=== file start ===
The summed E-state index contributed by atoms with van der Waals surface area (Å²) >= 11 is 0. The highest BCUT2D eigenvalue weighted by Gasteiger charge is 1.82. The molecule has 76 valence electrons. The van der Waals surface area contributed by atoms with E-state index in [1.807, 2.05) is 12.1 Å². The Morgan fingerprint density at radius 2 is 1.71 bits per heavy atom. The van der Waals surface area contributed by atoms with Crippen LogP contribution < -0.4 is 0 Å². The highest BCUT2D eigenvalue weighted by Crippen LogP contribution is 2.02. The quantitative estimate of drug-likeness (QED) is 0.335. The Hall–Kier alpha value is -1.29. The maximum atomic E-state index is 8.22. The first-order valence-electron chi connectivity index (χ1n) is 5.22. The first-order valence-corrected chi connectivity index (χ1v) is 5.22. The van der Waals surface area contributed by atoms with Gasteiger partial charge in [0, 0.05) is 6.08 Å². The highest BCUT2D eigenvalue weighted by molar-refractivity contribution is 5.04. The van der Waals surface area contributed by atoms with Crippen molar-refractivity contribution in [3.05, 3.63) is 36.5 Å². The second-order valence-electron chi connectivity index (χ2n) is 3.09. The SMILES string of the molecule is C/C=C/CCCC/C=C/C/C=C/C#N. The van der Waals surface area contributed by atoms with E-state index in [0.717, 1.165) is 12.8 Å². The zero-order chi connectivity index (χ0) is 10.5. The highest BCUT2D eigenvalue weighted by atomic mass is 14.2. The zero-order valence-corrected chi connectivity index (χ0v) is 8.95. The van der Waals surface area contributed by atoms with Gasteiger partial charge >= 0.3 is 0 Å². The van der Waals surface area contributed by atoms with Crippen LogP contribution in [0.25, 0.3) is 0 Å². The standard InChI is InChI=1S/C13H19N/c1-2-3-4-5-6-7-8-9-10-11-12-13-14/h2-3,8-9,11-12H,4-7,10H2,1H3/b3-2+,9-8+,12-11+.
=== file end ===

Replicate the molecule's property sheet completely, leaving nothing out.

The summed E-state index contributed by atoms with van der Waals surface area (Å²) >= 11 is 0. The highest BCUT2D eigenvalue weighted by Gasteiger charge is 1.82. The molecule has 76 valence electrons. The van der Waals surface area contributed by atoms with E-state index in [1.807, 2.05) is 12.1 Å². The Morgan fingerprint density at radius 2 is 1.71 bits per heavy atom. The van der Waals surface area contributed by atoms with Crippen LogP contribution < -0.4 is 0 Å². The highest BCUT2D eigenvalue weighted by Crippen LogP contribution is 2.02. The quantitative estimate of drug-likeness (QED) is 0.335. The Hall–Kier alpha value is -1.29. The maximum atomic E-state index is 8.22. The first-order valence-electron chi connectivity index (χ1n) is 5.22. The first-order valence-corrected chi connectivity index (χ1v) is 5.22. The van der Waals surface area contributed by atoms with Gasteiger partial charge in [0, 0.05) is 6.08 Å². The highest BCUT2D eigenvalue weighted by molar-refractivity contribution is 5.04. The van der Waals surface area contributed by atoms with Crippen molar-refractivity contribution in [3.05, 3.63) is 36.5 Å². The second-order valence-electron chi connectivity index (χ2n) is 3.09. The SMILES string of the molecule is C/C=C/CCCC/C=C/C/C=C/C#N. The van der Waals surface area contributed by atoms with E-state index in [0.717, 1.165) is 12.8 Å². The zero-order chi connectivity index (χ0) is 10.5. The highest BCUT2D eigenvalue weighted by atomic mass is 14.2. The zero-order valence-corrected chi connectivity index (χ0v) is 8.95. The van der Waals surface area contributed by atoms with Gasteiger partial charge >= 0.3 is 0 Å². The van der Waals surface area contributed by atoms with Crippen LogP contribution in [0.25, 0.3) is 0 Å². The standard InChI is InChI=1S/C13H19N/c1-2-3-4-5-6-7-8-9-10-11-12-13-14/h2-3,8-9,11-12H,4-7,10H2,1H3/b3-2+,9-8+,12-11+.